This past week, I was on my way to a teacher’s conference in
As I sat in the warm truck, a question began to form in my mind. As teachers, don’t we give kids grace when they make a mistake? When we do the same, whether we have control over the situation or not, shouldn’t we give ourselves the same grace? At my school, we work hard to teach the next generation to obey the golden rule. But we forget the silver lining in it. If we personalize it for ourselves, it asks us to “Do to yourself as you would do to others.” What would this look like?
Two verses in Paul’s letter to the Ephesians focus directly on our responsibilities towards each other and ourselves. My paraphrase of Ephesians 4:31-32 goes a little bit like this.
“Forgive your friends, enemies and yourself because in Christ, God has already forgiven you. All bitterness, rage, anger, brawling, slander, and all forms of malice are history. Therefore, be kind and compassionate to one another.” Isn’t it better this way?
The effect of being forgiven is amazing. Like removing a huge weight from around our shoulders, the feeling of forgiveness is certainly underrated. We all agree that we should do it more often, but forgiving ourselves is and always will be difficult in a society that demands perfection of its members. What makes it worse is that we demand perfection of ourselves. Therefore, Bible teacher Chuck Swindoll's (see Insight for Living) hypothesis that, “we are the last to forgive ourselves” makes sense.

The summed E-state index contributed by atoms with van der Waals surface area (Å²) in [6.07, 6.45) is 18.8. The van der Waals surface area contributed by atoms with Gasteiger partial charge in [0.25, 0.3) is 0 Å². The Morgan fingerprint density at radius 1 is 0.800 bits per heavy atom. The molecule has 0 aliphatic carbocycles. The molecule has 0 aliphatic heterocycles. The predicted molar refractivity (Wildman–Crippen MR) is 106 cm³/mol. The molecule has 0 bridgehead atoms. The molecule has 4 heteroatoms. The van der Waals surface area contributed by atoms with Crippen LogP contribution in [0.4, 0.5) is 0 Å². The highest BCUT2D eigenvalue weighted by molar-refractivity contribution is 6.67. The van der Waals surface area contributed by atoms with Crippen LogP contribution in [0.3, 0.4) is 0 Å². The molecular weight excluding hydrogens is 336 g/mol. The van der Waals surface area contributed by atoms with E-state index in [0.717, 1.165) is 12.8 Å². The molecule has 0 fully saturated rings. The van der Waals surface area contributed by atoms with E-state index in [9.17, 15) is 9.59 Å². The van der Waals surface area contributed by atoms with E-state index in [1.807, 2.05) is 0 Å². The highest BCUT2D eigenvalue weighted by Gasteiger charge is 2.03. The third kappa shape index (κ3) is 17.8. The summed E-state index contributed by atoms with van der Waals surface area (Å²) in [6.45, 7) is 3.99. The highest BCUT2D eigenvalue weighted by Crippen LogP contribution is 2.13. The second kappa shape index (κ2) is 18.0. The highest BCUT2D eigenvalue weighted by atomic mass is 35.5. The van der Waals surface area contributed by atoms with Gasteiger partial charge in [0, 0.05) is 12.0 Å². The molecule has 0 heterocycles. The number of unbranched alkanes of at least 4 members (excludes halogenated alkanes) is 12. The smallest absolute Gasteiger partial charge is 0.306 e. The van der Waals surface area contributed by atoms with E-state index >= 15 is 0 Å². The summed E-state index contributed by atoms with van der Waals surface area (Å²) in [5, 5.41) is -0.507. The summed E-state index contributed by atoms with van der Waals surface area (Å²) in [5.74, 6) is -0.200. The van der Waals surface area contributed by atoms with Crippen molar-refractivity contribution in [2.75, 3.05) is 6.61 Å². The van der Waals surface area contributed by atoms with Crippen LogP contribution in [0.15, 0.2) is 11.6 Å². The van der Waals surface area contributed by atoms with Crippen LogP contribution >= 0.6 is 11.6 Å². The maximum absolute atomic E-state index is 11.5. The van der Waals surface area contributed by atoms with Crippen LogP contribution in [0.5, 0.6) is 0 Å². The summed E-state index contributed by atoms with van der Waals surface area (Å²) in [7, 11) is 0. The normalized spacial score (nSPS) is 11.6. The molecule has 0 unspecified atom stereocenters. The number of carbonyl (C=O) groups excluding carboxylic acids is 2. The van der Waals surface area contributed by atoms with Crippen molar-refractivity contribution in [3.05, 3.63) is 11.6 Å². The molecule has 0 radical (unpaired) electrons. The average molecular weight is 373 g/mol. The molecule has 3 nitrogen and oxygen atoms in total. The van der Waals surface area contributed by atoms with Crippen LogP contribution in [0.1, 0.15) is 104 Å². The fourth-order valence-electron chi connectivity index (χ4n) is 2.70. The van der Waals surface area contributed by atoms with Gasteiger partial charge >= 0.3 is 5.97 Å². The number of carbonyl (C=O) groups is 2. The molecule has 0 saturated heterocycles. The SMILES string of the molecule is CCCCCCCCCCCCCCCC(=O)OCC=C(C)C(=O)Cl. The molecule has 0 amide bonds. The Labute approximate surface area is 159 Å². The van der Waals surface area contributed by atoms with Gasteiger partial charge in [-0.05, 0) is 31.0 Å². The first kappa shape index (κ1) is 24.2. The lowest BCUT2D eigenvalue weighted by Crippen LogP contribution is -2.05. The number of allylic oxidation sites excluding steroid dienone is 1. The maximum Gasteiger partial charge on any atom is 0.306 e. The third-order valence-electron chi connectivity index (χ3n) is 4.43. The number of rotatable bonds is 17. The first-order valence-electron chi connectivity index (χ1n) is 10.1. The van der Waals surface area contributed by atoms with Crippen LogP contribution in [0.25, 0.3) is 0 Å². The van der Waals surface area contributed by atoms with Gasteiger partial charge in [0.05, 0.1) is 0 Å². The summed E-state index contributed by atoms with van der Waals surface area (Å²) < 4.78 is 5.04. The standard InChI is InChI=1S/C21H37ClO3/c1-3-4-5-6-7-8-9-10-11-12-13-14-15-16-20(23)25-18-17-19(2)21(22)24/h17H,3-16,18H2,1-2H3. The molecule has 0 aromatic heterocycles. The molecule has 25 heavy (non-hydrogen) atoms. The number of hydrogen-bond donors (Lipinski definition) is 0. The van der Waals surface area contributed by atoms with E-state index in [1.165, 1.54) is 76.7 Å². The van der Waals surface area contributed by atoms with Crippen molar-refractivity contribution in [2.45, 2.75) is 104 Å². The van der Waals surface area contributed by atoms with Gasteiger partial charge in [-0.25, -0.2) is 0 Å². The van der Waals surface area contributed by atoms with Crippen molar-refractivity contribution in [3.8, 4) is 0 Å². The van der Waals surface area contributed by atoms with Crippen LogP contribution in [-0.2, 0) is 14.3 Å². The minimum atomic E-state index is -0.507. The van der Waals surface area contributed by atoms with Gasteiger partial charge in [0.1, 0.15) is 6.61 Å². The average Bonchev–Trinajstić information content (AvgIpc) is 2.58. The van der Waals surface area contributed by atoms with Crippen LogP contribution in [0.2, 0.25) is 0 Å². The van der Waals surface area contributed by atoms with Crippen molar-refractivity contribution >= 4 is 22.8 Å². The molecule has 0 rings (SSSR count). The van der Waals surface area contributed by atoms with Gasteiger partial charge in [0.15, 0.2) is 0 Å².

But if we remember the silver rule we may find forgiving our friends, enemies and especially ourselves much easier.
"If we walk in the light, as he is in the light, we have fellowship with one another, and the blood of
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